When I was six-years-old, sitting at my desk in Mrs. Bushnell’s First Grade class, I became aware that though I had the brain and body of a child, I was also a conveyance for an ageless, genderless, and fantastically wise consciousness that had been around long before Todd was born.
I remember being unsurprised by the presence of this consciousness in six-year-old Todd, and for several minutes I observed and understood my classmates and teacher and the objects in the classroom with this newly revealed consciousness and not with the consciousness of a child.
I understood that my body and brain and self would continue to grow and change over time, but this other consciousness, this ageless consciousness, would remain unchanged throughout my life. I also understood that I could access this consciousness and the vast reservoir of knowledge and experience it possessed, but I might not.
And then, before my awareness of this other consciousness became submerged again in the sensations and thoughts and feelings of a six-year-old human child, I was informed that I would become aware of this other consciousness a few more times in the course of my life, and each time this awareness overtook me, I would remember the moment in Mrs. Bushnell’s class when I first encountered this ageless, genderless, fantastically wise consciousness that existed long before Todd was born.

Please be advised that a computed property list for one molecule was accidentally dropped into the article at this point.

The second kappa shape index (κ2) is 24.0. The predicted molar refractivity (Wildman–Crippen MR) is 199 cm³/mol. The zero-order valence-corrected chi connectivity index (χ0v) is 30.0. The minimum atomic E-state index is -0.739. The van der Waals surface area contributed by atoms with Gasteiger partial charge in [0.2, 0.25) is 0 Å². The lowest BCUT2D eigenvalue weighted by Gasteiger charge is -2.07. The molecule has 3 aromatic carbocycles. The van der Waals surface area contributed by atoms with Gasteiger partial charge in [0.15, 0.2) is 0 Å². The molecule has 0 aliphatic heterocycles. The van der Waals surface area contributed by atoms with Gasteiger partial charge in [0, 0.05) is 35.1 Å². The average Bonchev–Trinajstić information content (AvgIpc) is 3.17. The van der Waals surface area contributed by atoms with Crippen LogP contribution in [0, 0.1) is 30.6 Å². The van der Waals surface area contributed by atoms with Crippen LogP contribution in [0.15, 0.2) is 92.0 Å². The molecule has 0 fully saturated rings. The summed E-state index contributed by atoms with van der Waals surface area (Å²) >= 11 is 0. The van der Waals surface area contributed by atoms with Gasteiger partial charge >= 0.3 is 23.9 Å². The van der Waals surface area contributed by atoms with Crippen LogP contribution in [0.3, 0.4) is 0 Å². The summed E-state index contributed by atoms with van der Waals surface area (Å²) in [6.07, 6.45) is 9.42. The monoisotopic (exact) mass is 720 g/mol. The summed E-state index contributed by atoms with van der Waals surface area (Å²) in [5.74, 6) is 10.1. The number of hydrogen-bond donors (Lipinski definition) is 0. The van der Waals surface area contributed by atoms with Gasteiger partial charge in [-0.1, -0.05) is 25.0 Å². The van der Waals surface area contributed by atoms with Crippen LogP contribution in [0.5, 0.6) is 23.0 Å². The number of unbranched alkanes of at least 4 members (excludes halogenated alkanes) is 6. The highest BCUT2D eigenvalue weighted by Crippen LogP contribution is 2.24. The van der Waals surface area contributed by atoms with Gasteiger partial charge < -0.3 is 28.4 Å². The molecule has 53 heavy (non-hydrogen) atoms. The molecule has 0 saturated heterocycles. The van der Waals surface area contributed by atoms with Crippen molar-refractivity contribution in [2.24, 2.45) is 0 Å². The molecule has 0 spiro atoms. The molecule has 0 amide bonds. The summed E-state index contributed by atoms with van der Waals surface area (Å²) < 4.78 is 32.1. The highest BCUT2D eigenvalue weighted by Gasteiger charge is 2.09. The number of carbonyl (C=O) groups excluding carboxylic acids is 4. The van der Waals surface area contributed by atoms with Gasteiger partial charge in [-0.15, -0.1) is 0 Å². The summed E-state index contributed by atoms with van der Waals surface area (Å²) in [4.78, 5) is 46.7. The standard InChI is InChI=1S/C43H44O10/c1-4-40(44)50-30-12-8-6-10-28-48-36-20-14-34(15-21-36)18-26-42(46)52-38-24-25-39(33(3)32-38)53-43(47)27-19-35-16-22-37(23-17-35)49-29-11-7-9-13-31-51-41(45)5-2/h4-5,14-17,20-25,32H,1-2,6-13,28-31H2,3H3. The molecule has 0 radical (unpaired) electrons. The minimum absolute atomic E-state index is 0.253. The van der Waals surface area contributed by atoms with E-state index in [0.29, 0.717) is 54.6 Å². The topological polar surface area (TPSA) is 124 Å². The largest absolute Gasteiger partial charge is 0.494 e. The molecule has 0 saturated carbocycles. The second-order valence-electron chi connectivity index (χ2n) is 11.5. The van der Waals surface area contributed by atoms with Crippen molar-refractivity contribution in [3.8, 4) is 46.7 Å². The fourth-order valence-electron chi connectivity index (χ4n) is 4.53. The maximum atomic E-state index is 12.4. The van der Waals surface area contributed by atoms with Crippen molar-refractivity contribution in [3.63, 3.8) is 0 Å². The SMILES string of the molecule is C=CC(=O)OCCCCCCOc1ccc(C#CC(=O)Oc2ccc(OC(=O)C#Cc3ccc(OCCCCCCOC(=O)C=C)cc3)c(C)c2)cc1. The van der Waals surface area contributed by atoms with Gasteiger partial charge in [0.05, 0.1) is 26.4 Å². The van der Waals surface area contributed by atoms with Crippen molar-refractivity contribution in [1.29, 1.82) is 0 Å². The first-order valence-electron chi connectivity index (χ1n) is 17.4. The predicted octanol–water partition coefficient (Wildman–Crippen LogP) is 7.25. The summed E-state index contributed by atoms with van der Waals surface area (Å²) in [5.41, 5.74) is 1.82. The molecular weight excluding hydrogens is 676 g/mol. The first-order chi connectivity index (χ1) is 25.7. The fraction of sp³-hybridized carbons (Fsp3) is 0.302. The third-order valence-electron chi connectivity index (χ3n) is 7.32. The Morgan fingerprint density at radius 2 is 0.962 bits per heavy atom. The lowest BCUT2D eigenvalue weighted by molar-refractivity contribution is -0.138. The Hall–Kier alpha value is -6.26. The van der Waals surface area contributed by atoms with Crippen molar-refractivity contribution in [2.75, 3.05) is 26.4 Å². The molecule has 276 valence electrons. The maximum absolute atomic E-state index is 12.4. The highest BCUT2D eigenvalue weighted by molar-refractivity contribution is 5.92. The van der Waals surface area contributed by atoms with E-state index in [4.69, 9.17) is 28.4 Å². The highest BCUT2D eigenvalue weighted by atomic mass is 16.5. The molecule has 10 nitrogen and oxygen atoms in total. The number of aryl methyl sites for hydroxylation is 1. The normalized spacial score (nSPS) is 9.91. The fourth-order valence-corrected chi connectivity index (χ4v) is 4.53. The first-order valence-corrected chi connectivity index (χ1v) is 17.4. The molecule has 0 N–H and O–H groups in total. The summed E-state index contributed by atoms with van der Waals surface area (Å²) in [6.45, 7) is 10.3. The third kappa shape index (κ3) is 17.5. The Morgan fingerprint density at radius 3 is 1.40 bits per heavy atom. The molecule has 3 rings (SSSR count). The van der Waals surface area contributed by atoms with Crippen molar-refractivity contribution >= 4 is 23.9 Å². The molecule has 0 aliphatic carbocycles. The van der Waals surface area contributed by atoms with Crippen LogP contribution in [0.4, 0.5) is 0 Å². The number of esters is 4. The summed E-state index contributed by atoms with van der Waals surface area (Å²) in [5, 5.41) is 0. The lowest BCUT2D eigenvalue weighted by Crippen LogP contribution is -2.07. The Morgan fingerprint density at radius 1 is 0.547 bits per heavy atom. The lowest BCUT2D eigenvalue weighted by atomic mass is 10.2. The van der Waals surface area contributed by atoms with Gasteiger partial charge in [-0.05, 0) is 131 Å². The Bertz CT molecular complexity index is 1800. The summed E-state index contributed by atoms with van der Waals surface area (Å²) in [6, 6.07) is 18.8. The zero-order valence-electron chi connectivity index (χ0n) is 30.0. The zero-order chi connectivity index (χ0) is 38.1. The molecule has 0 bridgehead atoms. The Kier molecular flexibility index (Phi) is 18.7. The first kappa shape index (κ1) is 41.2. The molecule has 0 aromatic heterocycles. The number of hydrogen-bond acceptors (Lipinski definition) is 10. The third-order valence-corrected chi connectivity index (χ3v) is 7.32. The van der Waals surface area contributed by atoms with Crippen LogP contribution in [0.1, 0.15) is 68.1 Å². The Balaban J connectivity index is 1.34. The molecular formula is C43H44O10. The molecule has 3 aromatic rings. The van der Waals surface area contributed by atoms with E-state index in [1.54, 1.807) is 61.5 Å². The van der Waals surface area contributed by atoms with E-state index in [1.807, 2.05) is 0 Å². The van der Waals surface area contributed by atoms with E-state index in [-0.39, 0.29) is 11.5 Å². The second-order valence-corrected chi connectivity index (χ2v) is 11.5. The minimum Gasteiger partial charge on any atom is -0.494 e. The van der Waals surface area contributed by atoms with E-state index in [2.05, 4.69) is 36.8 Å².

And just a few days ago, this ageless consciousness made itself known to me again, and I had a vivid recollection of that marvelous moment in Mrs. Bushnell’s class sixty-five years ago when this other aspect of being alive was made known to me.
Starting when I was about nine, and for a few years thereafter, I would be sitting quietly, usually outside, and I would see the myriad pieces of the great cosmic puzzle coming together. And I was certain if I could sit very still and give my undivided attention to this coming together of the pieces, the puzzle would complete itself and I would understand how the whole incredible construct of life worked.
And time and again, just as the final pieces of the puzzle were falling into place, something would interrupt my concentration, and the nearly complete construct would collapse.
One time it was my mother calling, “Dinner’s ready!” Another time it was my dog barking at a squirrel.
Eventually those close calls with perfect understanding ceased to occur.